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Sunday, May 1, 2016

Musical group fosters friendship, family and fun

Saturday, September 22, 2007

(Photo)
Members of the Covered Bridge Country Chorus were practicing Monday night preparing for their annual show on Oct. 13 at Tzouanakis.
Amid lots of laughter and questions the 30-member Covered Bridge Country Chorus (CBCC) sang their way through a repertoire of songs while practicing for their annual show on Oct. 13.

From the sheer dedication of memorizing songs and learning to harmonize in true barbershop quartet style, the love these women feel for their craft bursts forth in song.

A chapter of the larger barbershop group Harmony, Inc., CBCC began with a group of four women five years ago. It has grown to more than 30 members with the youngest being 9 years old.

The group already has a history of bringing generations together. They have at least three mother-daughter groups and even one mother, daughter and granddaughter who are members. They are dedicated to the performance, promotion and preservation of four-part harmony in barbershop style.

According to Kathy Custis, one of the founding members of the Covered Bridge Country Chorus, "It is a celebration of friendship, personal growth and development through music and leadership education."

The group broke off from the Sweet Adeline's in Terre Haute five years ago and joined Harmony Incorporated, a non-profit, educational, singing society for women. Its purpose is to educate members in the art of singing four-part harmony (barbershop style) as well as to organize and maintain choruses. They give public and private performances, sponsor contests and promote interest and appreciation of barbershop harmony and friendship among all women.

Barbershop harmony is a style of a cappella, or unaccompanied vocal music characterized by four-part chords for every melody note. Each of the four parts has its own role: generally, the lead sings the melody, the tenor harmonizes above the melody, the bass sings the lowest harmonizing notes, and the baritone completes the chord.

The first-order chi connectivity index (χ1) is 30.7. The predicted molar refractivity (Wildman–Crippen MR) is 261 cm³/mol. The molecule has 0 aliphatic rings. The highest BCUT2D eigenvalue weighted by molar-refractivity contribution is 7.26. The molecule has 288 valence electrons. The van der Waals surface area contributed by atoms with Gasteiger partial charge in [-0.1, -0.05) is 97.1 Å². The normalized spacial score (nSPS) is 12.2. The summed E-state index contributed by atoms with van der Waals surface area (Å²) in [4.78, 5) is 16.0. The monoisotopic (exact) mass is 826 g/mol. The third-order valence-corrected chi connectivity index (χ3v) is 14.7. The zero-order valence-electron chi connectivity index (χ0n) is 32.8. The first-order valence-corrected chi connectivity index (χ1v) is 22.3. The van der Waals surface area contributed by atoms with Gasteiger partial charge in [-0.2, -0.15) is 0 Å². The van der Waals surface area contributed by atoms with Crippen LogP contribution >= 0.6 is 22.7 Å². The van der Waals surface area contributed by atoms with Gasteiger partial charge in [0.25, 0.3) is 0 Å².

Barbershop harmony was actually sung in barbershops, and on street corners (it was sometimes called "curbstone" harmony). It was commonly sung at social functions and in parlors.

Its roots are not just white, middle American, rather, barbershop is a "melting pot" product of African-American immigrants who brought with them a musical repertoire that included hymns, psalms, and folk songs. These simple songs were often sung in four parts with the melody set in the second-lowest voice.

The first written use of the word "barbershop" when referring to harmonizing came in 1910, with the publication of the song, "Play That Barbershop Chord."

The songwriters of Tin Pan Alley made their living appealing to the needs and tastes of musicians. To become a sheet music hit, songs had to be easy to sing for average singers, with average vocal ranges and average control.

This required songs with simple, straightforward melodies, and heartfelt, commonplace themes and images. Barbershop style fit the bill and obviously remains popular today.

Tickets are $10 per adult, $5 for children 3-10 years old. There is no charge for children under 3 years of age. Dinner is at 6 p.m. and the show is at 7 p.m. Tickets will be available at the door or by contacting any member.

The group meets every Monday night usually at the Greencastle Middle School at 7 p.m. Information is available on their website at www.coveredbridgechorus.org or call 653-3932.



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